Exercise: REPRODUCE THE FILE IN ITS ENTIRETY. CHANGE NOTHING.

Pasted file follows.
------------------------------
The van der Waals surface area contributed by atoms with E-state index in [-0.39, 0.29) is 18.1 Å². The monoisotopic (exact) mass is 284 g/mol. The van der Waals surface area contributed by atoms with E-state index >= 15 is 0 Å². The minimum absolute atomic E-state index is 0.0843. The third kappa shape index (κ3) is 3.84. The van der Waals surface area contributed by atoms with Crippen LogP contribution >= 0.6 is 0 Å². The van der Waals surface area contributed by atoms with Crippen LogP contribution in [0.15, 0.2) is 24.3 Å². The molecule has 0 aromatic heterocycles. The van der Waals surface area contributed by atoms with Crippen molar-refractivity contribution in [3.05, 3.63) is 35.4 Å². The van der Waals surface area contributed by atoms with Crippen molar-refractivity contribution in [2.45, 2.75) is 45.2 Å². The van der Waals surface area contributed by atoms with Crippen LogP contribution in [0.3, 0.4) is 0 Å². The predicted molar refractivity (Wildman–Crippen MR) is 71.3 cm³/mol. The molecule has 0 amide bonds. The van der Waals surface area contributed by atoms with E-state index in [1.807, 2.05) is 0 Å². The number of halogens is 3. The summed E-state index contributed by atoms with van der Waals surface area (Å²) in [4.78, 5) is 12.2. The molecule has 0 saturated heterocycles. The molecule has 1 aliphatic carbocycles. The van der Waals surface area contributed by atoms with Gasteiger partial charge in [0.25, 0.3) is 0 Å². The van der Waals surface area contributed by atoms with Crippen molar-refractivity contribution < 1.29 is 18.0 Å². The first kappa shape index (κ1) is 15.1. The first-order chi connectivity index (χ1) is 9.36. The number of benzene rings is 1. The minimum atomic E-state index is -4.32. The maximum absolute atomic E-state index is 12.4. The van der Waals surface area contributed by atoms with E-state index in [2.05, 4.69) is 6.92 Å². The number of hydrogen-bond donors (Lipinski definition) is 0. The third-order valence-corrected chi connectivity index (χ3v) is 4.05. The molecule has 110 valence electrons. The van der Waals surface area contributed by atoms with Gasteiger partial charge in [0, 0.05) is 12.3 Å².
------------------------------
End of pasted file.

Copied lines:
The van der Waals surface area contributed by atoms with E-state index in [-0.39, 0.29) is 18.1 Å². The monoisotopic (exact) mass is 284 g/mol. The van der Waals surface area contributed by atoms with E-state index >= 15 is 0 Å². The minimum absolute atomic E-state index is 0.0843. The third kappa shape index (κ3) is 3.84. The van der Waals surface area contributed by atoms with Crippen LogP contribution >= 0.6 is 0 Å². The van der Waals surface area contributed by atoms with Crippen LogP contribution in [0.15, 0.2) is 24.3 Å². The molecule has 0 aromatic heterocycles. The van der Waals surface area contributed by atoms with Crippen molar-refractivity contribution in [3.05, 3.63) is 35.4 Å². The van der Waals surface area contributed by atoms with Crippen molar-refractivity contribution in [2.45, 2.75) is 45.2 Å². The van der Waals surface area contributed by atoms with Crippen LogP contribution in [0.3, 0.4) is 0 Å². The predicted molar refractivity (Wildman–Crippen MR) is 71.3 cm³/mol. The molecule has 0 amide bonds. The van der Waals surface area contributed by atoms with E-state index in [1.807, 2.05) is 0 Å². The number of halogens is 3. The summed E-state index contributed by atoms with van der Waals surface area (Å²) in [4.78, 5) is 12.2. The molecule has 0 saturated heterocycles. The molecule has 1 aliphatic carbocycles. The van der Waals surface area contributed by atoms with Gasteiger partial charge in [0.25, 0.3) is 0 Å². The van der Waals surface area contributed by atoms with Crippen molar-refractivity contribution < 1.29 is 18.0 Å². The first kappa shape index (κ1) is 15.1. The first-order chi connectivity index (χ1) is 9.36. The number of benzene rings is 1. The minimum atomic E-state index is -4.32. The maximum absolute atomic E-state index is 12.4. The van der Waals surface area contributed by atoms with E-state index in [2.05, 4.69) is 6.92 Å². The number of hydrogen-bond donors (Lipinski definition) is 0. The third-order valence-corrected chi connectivity index (χ3v) is 4.05. The molecule has 110 valence electrons. The van der Waals surface area contributed by atoms with Gasteiger partial charge in [0, 0.05) is 12.3 Å².